The Trial

The Trial (1962) dir. Orson Welles

Many sci-fi films are anti-utopias.  Each is a description of a would-be utopia that, due to internal flaws, doesn’t work. Animal Farm critiques Stalinism, The Great Dictator critiques Nazism, and Metropolis critiques both.  Each also provides a solution – a replacement utopia, if you will.

Orson Welles’s adaptation of Franz Kafka’s The Trial breaks this mold by calling into question the possibility of utopias in general.  The Enlightenment project tore down old idols, but merely replaced them with new ones – the story is that theocracy and superstition gave way to nationalism and empiricism.  The utter and horrific failures of both were demonstrated quite vividly in world history.

Orson Welles’s reading of Kafka is explicitly post-modern.

In the same manner, Welles’ calculated deviations from Kafka’s novel push this dark tale firmly into the post-modern age. Kafka’s Trial is usually interpreted as a metaphor for totalitarianism, bureaucratic governance, industrial society and their isolating, atomizing injustice. Welles’ film contains these elements but also stresses more personal forms of alienation and domination….

In a marvelous little deviation, Kafka’s parable of the guarded door to the Truth is not told by a domineering priest but through an animated educational filmstrip operated, of course, by Welles himself. – Benjamin Kerstein, Senses of Cinema

 The Trial - Anthony Perkins

The Trial isn’t a work of anti-nationalism or anti-empiricism as other dystopic works would be.  It doesn’t tear down the Towers of Babel, but rather steps back and points out how absurd the whole thing is in the first place.  The Trial is a work of post-structuralism and post-utopianism.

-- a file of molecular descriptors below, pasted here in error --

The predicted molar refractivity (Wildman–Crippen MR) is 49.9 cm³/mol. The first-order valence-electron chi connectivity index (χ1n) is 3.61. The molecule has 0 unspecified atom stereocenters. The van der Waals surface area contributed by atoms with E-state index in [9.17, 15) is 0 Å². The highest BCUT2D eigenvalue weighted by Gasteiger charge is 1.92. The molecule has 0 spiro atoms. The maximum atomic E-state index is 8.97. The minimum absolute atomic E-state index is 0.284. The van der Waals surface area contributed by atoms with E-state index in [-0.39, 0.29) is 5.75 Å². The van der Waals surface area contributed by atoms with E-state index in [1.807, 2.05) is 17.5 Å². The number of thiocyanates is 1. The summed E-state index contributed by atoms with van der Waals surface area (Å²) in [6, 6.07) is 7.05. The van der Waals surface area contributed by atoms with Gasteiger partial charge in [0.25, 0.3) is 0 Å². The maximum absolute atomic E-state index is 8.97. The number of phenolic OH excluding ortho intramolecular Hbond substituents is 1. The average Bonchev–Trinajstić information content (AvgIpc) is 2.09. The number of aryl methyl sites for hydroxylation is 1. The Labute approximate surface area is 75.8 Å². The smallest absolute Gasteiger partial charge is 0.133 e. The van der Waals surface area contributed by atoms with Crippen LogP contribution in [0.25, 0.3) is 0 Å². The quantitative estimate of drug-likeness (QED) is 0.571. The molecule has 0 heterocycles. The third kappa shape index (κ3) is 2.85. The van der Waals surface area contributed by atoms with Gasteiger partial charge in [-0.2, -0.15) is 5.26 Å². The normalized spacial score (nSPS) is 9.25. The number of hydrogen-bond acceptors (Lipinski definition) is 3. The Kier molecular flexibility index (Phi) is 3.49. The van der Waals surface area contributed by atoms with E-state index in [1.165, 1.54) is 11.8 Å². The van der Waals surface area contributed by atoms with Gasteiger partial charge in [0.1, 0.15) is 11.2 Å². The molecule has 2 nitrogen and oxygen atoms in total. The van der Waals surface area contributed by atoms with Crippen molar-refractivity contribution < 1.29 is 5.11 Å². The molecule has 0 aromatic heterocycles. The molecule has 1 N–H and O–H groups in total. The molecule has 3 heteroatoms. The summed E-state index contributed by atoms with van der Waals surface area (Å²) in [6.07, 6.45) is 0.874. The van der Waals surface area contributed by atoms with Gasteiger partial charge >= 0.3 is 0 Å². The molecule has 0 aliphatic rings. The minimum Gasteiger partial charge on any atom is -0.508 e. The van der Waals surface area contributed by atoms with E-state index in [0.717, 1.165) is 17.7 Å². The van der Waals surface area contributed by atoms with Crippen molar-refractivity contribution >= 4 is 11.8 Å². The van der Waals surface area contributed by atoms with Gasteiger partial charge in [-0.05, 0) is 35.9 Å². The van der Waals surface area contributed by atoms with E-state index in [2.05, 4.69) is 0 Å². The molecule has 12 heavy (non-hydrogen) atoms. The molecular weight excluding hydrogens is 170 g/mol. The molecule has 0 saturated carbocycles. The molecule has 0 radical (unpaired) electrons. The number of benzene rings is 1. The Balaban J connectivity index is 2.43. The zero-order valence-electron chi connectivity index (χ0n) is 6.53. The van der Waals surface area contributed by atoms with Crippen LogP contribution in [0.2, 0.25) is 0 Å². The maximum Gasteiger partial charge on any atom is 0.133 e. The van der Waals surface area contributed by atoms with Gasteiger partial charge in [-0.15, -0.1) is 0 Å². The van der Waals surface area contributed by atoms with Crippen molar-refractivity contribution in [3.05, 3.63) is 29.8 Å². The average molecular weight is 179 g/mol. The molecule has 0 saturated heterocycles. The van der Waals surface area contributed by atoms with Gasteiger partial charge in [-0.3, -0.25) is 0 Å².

Kafka’s world is a fundamentally absurd place that defies explanation or prescription.  The only way to “the law” is an individual doorway, that can’t be shared or mapped onto society as a whole.  And Kafka’s hopelessness has the way to truth eternally blocked.

The Marxist or priest or ordinary, common sense man who tries to navigate the world with consistency is frustrated.  The legal system is nothing like the one Joesph K. imagines must exist.  He can never reason his way to the law just as he can never build his way to Heaven.

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2 Comments

  1. SilverSeason November 10, 2010

    I have just finished The Trial and must confess I don't read it as a dystopia. In 1984, malign forces have created a society which is evil. It may have developed from our present society, but it is not the same time and place. In The Trial, K's world is just presented as the way things are, or the way K interprets them in the series of nightmare episodes. http://silverseason.wordpress.com/2010/11/10/franz-kafka-the-trial/

    1. Adam Call Roberts November 12, 2010

      That's a very good point - I confess that I stretch the definition of 'dystopa' a fair bit. I think most people who categorize The Trial as such do so because they see it as an allegory about the justice system, which I mostly disagree with. I think I associate it with the genre because it reminds me of The Underground Man, which is sort of a proto-dystopia.